Conflict of interest statement

The authors declare no competing financial interests.

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Review
. 2018 Feb 9;6(1):2.
doi: 10.1186/s40345-017-0112-6.

Resilience concepts in psychiatry demonstrated with bipolar disorder

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Review

Resilience concepts in psychiatry demonstrated with bipolar disorder

David G Angeler et al. Int J Bipolar Disord. .
Free PMC article

Abstract

Background: The term resilience describes stress-response patterns of subjects across scientific disciplines. In ecology, advances have been made to clearly distinguish resilience definitions based on underlying mechanistic assumptions. Engineering resilience (rebound) is used for describing the ability of subjects to recover from adverse conditions (disturbances), and is the rate of recovery. In contrast, the ecological resilience definition considers a systemic change: when complex systems (including humans) respond to disturbances by reorganizing into a new regime (stable state) where structural and functional aspects have fundamentally changed relative to the prior regime. In this context, resilience is an emergent property of complex systems. We argue that both resilience definitions and uses are appropriate in psychology and psychiatry, but although the differences are subtle, the implications and uses are profoundly different.

Methods: We borrow from the field of ecology to discuss resilience concepts in the mental health sciences.

Results: In psychology and psychiatry, the prevailing view of resilience is adaptation to, coping with, and recovery (engineering resilience) from adverse social and environmental conditions. Ecological resilience may be useful for describing vulnerability, onset, and the irreversibility patterns of mental disorders. We discuss this in the context of bipolar disorder.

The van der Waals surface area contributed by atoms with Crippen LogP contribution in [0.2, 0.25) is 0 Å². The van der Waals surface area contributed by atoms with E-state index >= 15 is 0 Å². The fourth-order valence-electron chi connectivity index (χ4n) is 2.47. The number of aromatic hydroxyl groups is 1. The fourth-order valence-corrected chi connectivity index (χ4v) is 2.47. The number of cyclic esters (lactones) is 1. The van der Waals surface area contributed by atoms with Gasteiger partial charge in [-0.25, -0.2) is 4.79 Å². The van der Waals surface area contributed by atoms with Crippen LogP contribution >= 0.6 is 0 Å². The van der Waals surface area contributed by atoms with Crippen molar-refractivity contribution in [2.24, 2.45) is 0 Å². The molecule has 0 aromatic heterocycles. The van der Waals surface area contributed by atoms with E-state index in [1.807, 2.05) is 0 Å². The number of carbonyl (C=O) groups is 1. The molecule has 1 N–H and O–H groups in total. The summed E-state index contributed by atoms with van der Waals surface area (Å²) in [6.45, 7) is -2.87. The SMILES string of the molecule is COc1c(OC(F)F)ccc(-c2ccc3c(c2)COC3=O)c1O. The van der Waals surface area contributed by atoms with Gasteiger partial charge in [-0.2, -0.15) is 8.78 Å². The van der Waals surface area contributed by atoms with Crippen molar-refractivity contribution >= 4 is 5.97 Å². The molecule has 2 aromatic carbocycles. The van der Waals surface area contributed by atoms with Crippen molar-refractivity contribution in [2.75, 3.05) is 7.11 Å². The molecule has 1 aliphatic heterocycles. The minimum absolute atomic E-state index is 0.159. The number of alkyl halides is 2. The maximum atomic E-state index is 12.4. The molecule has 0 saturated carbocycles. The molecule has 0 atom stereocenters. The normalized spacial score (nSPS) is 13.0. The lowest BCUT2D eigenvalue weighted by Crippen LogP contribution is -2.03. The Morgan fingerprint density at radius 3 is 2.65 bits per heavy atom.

Conclusion: Rebound, adaptation, and coping are processes that are subsumed within the broader systemic organization of humans, from which ecological resilience emanates. Discerning resilience concepts in psychology and psychiatry has potential for a mechanistically appropriate contextualization of mental disorders at large. This might contribute to a refinement of theory and contextualize clinical practice within the broader systemic functioning of mental illnesses.

Keywords: Bipolar disorder; Ecological resilience; Ecological theory; Engineering resilience; Interdisciplinary research; Mental disorders; Stress-recovery.

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. 2017 Oct 4;13:2519-2526.
doi: 10.2147/NDT.S143234. eCollection 2017.

Children with borderline intellectual functioning and autism spectrum disorder: developmental trajectories from 4 to 11 years of age

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Free PMC article